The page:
Changes in renal clearance
Commonly observed disturbances in drug metabolism in the
liver(individual variations)
Dynamic changes in patients clinical state and organ function
Hemofiltrationrelated variables: renal replacement therapy
Various techniques and their modifications
Differences in ultrafiltrate and dialysate flow rates
Various dialysis membranes
Varying treatment times
Drugrelated variables

Patientrelated variables
Most of the antimicrobials are acidic and protein
binding is often significantly altered in critical illness
due to the fall in serum albumin, decreased systemic
pH and the presence of uremic toxins, bilirubin and free
fatty acids, all of which may be present in renal failure
and sepsis.[1921] Most antimicrobial agents are eliminated
via the kidney, and therefore a significant reduction
in creatinine clearance may result in an extensive
prolongation of the halflife of some antimicrobials.
Hepatic metabolism and biliary or gut excretion may
substantially increase in the presence of renal failure.
Sepsis causes the damage of vascular endothelium with
an increase of capillary permeability and redistribution of
fluid into the extracellular compartment. As a result, Vd of
water soluble antimicrobials increases with a subsequent
drop in their concentration to the subtherapeutic level.
Hemodialysis and hemofiltrationrelated variables
Continuous venovenous hemofiltration(CVVH)
removes plasma water by producing an ultrafiltrate
and clears molecules of varying sizes by convectionby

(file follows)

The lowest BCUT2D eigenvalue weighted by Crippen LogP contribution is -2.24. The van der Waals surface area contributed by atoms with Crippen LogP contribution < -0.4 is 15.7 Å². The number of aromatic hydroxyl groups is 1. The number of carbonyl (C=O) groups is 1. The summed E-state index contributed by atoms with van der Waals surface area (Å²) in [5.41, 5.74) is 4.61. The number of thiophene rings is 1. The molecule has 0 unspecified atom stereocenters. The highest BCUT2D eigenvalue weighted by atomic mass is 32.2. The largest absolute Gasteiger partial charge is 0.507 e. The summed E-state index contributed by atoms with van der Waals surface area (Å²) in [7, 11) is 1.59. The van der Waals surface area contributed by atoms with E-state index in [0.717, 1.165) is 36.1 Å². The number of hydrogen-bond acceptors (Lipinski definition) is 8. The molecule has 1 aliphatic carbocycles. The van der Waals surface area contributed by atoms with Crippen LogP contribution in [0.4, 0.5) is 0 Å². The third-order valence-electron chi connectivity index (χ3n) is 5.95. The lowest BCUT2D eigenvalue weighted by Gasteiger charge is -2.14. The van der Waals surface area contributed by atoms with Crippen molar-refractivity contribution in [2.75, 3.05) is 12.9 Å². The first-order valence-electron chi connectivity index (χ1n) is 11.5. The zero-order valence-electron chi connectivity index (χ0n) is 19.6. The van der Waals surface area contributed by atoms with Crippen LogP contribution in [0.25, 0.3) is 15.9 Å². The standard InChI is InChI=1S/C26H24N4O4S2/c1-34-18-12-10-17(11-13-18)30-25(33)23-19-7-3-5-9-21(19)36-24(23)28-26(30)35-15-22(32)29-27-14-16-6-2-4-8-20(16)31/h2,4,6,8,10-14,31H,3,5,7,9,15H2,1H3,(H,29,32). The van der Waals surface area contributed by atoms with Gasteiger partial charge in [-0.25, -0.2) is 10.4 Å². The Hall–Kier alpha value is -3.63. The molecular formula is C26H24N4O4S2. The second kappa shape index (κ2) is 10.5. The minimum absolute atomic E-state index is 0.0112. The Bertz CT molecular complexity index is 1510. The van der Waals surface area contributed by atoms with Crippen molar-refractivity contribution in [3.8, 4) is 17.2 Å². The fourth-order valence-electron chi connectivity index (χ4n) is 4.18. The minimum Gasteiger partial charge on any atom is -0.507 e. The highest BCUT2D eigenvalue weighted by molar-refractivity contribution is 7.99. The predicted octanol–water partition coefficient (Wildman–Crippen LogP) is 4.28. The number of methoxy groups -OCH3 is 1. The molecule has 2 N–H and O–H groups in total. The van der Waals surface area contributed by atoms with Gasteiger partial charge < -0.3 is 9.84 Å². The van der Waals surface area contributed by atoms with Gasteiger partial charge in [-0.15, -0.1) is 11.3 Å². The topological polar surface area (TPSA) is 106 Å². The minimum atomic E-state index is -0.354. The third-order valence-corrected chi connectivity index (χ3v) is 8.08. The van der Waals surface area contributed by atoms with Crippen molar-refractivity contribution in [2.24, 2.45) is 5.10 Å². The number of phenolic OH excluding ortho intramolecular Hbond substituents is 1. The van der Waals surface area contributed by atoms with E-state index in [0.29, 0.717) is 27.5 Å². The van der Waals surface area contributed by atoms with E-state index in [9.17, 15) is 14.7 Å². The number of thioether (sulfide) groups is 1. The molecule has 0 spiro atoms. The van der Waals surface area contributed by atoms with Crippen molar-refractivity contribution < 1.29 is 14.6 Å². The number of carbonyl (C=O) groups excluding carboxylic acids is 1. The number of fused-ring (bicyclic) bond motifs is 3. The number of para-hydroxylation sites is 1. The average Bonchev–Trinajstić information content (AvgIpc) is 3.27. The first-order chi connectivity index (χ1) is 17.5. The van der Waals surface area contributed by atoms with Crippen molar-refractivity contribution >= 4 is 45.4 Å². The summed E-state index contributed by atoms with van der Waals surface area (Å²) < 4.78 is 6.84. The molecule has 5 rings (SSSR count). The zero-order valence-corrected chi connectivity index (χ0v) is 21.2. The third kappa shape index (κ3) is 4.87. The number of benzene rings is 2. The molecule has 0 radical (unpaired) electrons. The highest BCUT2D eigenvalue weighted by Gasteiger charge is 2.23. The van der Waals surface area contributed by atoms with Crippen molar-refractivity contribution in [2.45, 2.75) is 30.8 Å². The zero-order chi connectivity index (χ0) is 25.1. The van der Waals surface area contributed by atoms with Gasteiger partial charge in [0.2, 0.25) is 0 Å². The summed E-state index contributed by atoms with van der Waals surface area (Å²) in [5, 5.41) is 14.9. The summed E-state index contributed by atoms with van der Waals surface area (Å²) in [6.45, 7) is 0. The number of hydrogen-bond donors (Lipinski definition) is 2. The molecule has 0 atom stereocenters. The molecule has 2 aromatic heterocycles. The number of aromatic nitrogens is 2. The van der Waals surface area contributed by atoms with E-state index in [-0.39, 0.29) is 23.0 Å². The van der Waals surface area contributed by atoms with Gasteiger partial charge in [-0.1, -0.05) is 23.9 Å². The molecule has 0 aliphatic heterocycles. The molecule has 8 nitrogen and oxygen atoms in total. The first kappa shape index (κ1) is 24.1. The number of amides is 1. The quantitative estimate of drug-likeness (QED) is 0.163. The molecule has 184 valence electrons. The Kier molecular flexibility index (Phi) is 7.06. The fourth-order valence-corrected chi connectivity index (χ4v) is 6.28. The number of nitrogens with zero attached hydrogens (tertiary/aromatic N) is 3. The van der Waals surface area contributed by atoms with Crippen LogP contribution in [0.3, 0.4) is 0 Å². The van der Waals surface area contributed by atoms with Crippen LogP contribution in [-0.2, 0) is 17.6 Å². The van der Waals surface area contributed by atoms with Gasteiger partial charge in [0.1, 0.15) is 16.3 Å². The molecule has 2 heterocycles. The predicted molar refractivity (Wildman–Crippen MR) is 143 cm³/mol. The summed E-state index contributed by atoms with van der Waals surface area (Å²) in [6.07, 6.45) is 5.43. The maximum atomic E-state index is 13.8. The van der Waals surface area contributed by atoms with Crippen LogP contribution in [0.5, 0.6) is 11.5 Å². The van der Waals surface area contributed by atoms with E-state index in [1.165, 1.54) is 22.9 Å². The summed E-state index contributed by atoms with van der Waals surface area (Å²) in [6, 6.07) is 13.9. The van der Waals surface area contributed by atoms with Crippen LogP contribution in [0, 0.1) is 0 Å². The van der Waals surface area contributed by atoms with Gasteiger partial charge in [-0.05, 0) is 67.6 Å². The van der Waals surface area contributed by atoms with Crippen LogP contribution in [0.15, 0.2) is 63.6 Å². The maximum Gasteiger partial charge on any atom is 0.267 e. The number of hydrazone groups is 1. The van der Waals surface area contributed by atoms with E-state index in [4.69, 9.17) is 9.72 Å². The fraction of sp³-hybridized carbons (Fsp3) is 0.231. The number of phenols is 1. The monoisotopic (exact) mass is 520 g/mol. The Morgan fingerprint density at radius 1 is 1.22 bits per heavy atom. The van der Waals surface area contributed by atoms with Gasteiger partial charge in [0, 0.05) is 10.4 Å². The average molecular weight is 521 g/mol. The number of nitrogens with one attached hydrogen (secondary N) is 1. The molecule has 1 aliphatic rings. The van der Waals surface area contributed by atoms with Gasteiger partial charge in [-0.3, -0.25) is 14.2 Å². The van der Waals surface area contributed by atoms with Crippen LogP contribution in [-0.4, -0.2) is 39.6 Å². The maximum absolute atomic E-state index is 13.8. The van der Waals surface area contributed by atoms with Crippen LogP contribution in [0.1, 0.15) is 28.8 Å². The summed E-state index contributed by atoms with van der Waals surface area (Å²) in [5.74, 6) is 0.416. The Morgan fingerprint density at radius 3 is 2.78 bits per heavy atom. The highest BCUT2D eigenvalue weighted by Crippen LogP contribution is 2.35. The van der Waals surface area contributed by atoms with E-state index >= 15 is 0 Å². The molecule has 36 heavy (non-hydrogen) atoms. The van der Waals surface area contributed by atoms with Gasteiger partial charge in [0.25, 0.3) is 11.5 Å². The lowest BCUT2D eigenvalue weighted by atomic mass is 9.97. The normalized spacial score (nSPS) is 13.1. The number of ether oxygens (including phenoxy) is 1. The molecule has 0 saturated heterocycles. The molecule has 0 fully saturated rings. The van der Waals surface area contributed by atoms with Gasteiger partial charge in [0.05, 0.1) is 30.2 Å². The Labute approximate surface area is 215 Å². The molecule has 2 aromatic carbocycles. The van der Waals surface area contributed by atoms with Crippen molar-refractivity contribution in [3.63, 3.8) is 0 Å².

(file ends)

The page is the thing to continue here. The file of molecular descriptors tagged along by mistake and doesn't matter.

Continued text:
dragging molecules with the fluid. This process of the
molecular clearance is influenced by:
The sieving coefficient of the molecules removed:
S
 ieving coefficient is defined as the concentration
of drug in the ultrafiltrate divided by mean of
concentrations in preand postfilter blood and
it reflects the capacity of a drug to pass through
a hemofilter membrane. It varies from 0 (drugs
that do not pass) to 1 (drugs that pass freely).
The ultrafiltration rate:
I n addition, drug clearance is directly
proportional to the ultrafiltration rate; a higher
proportion of the drug is removed at higher
filtration rates.

The proportion of replacement fluid given


predilution:
Transfer of drug across the filter membrane
depends on the concentration of drug. Infusion
of a proportion of the total replacement fluid
before the filter(predilution) may decrease local
concentration and results in a decrease in drug
clearance.
Membrane characteristics:
U se of large surface area membranes and
frequent changes of the filter membrane will
increase the amount of drug being removed.
Solutemembrane interaction, leading to the
formation of plasma protein layers on the
membrane and reduce its permeability.[22]

Drugrelated variables
Several drug factors[Figure2] play an important role
in determining the final amount of drug removed by
hemofiltration, notably:
The molecular weight of the drug
Protein binding
The degree of renal clearance.
Molecular size influences drug clearance, as the
contribution of convective transport relative to diffusion
increases with increasing molecular weight of the drug.

Dosage Adaptations
Commonly used drugdosing technique involves
calculating the total creatinine clearance rate by adding any
estimated residual renal creatinine clearance to the expected
extracorporeal creatinine clearance. The extracorporeal
creatinine clearance rate can be assumed to be approximately
equivalent to the dialyzate, ultrafiltrate, or effluent rate,
and medication dosing guidelines specified for the total
creatinine clearance can be used to guide dose selection.
This method assumes that drugs only undergo glomerular
filtration, not tubular secretion or reabsorption.[23] For drugs
that do undergo tubular secretion, this method could lead
to increased drug exposures, and in patients with impaired
reabsorption, underdosing can potentially occur. Thus,
drug dosing technique on the basis of creatinine clearance
rate is not effective.